Sovereigns also have the benefit of having moved first on various other tech IPOs globally and benefit from those experiences in evaluating Indian tech IPOs in their ability to quickly grasp the potential of the story. Tiger Global, which usually invests in the private markets, participated in Zomato’s anchor book and invested Rs 162.46 crore.
 
“India is the third largest digital economy in the world after the US and China, so it’s natural for the sovereign funds and public pensions, who are hunting tech unicorns in the global markets, to actively invest in Indian tech companies at pre-IPO financings or IPO listings. These investors are long-term investors, and they are betting on the long-term growth of India’s mobile internet economy, similar to their active investments in the China market years ago to capture China’s mobile economy boom,” says Winston Ma, managing partner of CloudTree Ventures and author of The Hunt for Tech Unicorns–How Sovereign Funds Are Reshaping Investment in the Digital Economy.
 
Ma, who was previously the managing director and head of North America for China Investment Corporation (CIC), the sovereign wealth fund responsible for managing part of the People’s Republic of China’s foreign exchange reserves, added that like tech unicorns in China, Indian tech startups similarly enjoy a large internet user market and a high growth potential, which partly explains their high valuation.
 
To be fair, valuations across startup companies in India and other geographies in Asia have found more favour in the recent years. The question always boils down to the size of the market, if the candidate is the leader in the space and how much more potential the segment has to offer in the next ten years.
 
As Manisha Girotra, chief executive officer at Moelis India candidly says, “Earlier, I remember they used to make us do extensive models on how the EBITDA is going to play out, etc. But now, a lot of these businesses, it's a leap of faith, right? Because it's all in the future.”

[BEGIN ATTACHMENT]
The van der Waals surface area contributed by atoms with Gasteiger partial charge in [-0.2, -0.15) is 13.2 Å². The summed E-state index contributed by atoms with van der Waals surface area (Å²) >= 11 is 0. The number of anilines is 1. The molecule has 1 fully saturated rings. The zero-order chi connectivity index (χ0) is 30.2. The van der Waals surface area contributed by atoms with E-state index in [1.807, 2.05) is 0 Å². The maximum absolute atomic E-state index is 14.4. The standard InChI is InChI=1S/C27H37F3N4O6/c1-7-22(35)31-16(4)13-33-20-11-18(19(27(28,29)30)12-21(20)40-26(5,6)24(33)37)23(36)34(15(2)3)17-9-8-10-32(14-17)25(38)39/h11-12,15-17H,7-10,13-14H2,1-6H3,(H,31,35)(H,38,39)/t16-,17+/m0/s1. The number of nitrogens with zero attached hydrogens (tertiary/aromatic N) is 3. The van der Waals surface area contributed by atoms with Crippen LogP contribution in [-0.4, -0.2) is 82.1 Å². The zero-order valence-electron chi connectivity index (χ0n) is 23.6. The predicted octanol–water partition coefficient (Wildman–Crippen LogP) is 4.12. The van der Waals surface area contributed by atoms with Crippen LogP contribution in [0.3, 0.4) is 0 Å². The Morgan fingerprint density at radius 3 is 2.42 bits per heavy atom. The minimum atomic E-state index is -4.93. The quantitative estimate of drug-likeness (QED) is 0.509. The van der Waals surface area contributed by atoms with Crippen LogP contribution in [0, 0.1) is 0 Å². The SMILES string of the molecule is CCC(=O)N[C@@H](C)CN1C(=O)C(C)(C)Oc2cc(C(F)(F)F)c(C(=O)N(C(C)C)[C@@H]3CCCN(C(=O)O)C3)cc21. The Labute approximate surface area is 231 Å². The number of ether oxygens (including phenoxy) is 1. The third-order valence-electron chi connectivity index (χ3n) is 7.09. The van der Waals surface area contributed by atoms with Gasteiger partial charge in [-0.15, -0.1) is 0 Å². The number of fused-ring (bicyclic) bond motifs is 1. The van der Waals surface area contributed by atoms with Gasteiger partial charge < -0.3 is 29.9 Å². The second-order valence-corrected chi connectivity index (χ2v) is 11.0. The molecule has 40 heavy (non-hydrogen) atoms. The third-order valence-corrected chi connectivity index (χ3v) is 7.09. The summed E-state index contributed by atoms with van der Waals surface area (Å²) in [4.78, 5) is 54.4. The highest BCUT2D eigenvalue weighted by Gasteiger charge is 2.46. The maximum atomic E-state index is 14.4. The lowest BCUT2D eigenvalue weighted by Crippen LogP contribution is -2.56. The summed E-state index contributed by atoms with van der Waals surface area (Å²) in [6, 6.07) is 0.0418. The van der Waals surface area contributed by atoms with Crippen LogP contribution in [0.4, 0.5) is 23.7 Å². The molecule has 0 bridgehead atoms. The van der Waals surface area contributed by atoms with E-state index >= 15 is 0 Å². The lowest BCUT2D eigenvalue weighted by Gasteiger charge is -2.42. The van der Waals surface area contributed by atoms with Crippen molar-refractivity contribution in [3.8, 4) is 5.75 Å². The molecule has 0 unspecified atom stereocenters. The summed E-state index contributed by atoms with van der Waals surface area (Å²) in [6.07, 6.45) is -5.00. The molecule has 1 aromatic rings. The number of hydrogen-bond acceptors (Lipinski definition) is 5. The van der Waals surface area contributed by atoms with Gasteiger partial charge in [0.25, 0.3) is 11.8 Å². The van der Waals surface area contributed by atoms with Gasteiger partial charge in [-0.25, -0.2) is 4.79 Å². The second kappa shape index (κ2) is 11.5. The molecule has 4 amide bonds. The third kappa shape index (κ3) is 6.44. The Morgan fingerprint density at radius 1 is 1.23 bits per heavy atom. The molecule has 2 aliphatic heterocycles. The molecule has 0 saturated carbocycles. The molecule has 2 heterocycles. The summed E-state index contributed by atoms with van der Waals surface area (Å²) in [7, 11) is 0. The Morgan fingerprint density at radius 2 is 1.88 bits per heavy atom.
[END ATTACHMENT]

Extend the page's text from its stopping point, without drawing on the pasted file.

But on a serious note, Girotra explains why sovereign funds, which earlier invested in consistent but low-growth sectors, want to be in a direct strategy with large cheques. This means investors are now comfortable with the India story and there will be more cheques which will be written directly in these kind of deals.
 
Girotra says, “They (sovereigns) pivoted their strategy and not just for India, they pivoted the strategy in other markets too. And they have specific funds which are targeted to the sector (tech investments) just because of the kind of returns that you’re seeing in the segment and more importantly, because they feel that especially in emerging markets like India, tech is the way to play the economy. It is a clean sector where governance is high. Most of the time, by the time the sovereigns come in, it already has VC/PEs in the firm which means basic hygiene has already been checked in terms of corporate governance, a strong board and other credentials. The promoters don’t have disproportionately large stakes.”
 
While the stock market performance of tech companies in India continues to remain under pressure, it is yet not reflected in the private space. For CY2021, venture capital and private equity funds deployed record $77 billion, 62 percent higher than CY2020. According to an EY-IVCA report, investments in startups was a defining feature of 2021 and during the year India overtook UK as the third largest ecosystem for startups with 2021 witnessing 44 unicorns. While most sectors recorded an increase in investments, e-commerce and technology were the top sectors, each witnessing record investments of $15 billion and $14.3 billion respectively. With an increasing amount of capital moving towards the tech-enabled ecosystem, experts believe that sovereigns will continue to back first-movers disrupting and creating long-term value, the way they backed the traditional sectors in their early days of investments in India.